Singing and drinking can continue for several hours. The longer you stay, the more you are assuring your hosts that you are enjoying yourself. When you are ready to leave, your hosts will accompany you to the door. 

Put on your shoes. Face your host and hostess, bow and say goodbye. Sometimes your host will accompany you to the front gate, or as far as the street. Other times, you will have to find your own way. 

doesn't the body betray us

Thomas gets up in the middle of the night sometimes and doesn’t come back to bed for hours. Just as I am rising, it seems, he will return. We will cross the bedroom threshold in opposite directions, silently and without acknowledgement. I stay in my studio during the day. Sometimes I can hear him moving around in the house. He will bang cabinet doors shut and drop a pot on the floor. I am convinced he does this to get my attention. To see whether I will come running back into the house, like I once would have done, to his aid. But I am tired. And find this tedious. These little games.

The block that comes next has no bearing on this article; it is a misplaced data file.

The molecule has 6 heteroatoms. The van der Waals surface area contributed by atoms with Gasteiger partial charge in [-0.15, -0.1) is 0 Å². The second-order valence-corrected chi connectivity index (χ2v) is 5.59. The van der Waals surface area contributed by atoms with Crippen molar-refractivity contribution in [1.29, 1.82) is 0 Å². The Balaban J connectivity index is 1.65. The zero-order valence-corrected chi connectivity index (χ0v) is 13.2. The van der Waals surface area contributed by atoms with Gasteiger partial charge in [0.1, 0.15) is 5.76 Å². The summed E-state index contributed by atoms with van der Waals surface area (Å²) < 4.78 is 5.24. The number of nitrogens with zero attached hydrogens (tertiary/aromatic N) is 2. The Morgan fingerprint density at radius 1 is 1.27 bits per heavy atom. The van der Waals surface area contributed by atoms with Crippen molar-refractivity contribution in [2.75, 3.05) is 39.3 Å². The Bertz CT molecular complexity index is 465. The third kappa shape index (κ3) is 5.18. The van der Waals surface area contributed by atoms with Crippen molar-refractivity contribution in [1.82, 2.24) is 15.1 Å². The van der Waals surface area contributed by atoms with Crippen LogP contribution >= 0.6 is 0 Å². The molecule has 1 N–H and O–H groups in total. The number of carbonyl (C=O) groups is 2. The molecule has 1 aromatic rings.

One night, not too long ago, I took the bait. A sudden crash – a glass falling to the floor. I hear it shatter. I come out to the kitchen and he is standing there, his feet bare, with the shards of glass all around him. Don’t move, I tell him and go for the broom. He stands still, his arms extended like a long-suffering Christ, as I sweep up around him. He watches me crouched down brushing the bits of glass into the dustpan.

You are beautiful, he whispers to the top of my head. I stop what I am doing, look up at him. You are, he says. His eyes are sunken. His skin is ashen.

Outside, it is dark. It is still. The radiator makes a steady knocking sound and then a mournful whistle.

Carefully I finish sweeping up the last bits of glass and empty the dustpan into a paper bag. I fold the bag, place it by the back door, to go out with the trash. I hang the broom and dustpan back on its hook in the pantry closet. I can feel his eyes on me.

I go back to where he is standing. Do not meet his eyes. I kneel. With my hands, I work slowly – his ankles, his calves, his thighs. And then with my mouth. I draw him down to the floor.

The sounds of his breathing – ragged and quick – and the familiar ways his hands move on me – practiced, automatic – they hit their marks, but bring tears. Doesn’t the body betray us, I think.